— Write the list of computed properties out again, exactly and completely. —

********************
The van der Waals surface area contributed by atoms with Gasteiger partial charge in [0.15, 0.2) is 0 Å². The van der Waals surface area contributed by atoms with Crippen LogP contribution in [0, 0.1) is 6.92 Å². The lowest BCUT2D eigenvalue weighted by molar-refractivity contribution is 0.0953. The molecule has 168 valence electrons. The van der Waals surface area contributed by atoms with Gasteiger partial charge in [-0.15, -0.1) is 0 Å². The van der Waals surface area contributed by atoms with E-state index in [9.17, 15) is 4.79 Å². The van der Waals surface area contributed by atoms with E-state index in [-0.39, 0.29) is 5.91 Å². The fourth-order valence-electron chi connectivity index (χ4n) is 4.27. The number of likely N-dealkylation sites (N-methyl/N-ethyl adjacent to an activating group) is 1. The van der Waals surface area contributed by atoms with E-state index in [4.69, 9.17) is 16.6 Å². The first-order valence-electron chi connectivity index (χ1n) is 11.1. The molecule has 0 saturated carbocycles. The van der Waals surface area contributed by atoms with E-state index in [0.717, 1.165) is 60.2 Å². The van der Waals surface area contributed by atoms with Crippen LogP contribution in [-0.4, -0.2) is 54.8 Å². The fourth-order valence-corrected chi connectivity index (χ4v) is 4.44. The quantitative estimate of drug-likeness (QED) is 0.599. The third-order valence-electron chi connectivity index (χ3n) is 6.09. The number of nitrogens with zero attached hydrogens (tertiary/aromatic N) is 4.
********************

The van der Waals surface area contributed by atoms with Gasteiger partial charge in [0.15, 0.2) is 0 Å². The van der Waals surface area contributed by atoms with Crippen LogP contribution in [0, 0.1) is 6.92 Å². The lowest BCUT2D eigenvalue weighted by molar-refractivity contribution is 0.0953. The molecule has 168 valence electrons. The van der Waals surface area contributed by atoms with Gasteiger partial charge in [-0.15, -0.1) is 0 Å². The van der Waals surface area contributed by atoms with E-state index in [9.17, 15) is 4.79 Å². The van der Waals surface area contributed by atoms with E-state index in [-0.39, 0.29) is 5.91 Å². The fourth-order valence-electron chi connectivity index (χ4n) is 4.27. The number of likely N-dealkylation sites (N-methyl/N-ethyl adjacent to an activating group) is 1. The van der Waals surface area contributed by atoms with E-state index in [4.69, 9.17) is 16.6 Å². The first-order valence-electron chi connectivity index (χ1n) is 11.1. The molecule has 0 saturated carbocycles. The van der Waals surface area contributed by atoms with E-state index in [0.717, 1.165) is 60.2 Å². The van der Waals surface area contributed by atoms with Crippen LogP contribution in [-0.4, -0.2) is 54.8 Å². The fourth-order valence-corrected chi connectivity index (χ4v) is 4.44. The quantitative estimate of drug-likeness (QED) is 0.599. The third-order valence-electron chi connectivity index (χ3n) is 6.09. The number of nitrogens with zero attached hydrogens (tertiary/aromatic N) is 4.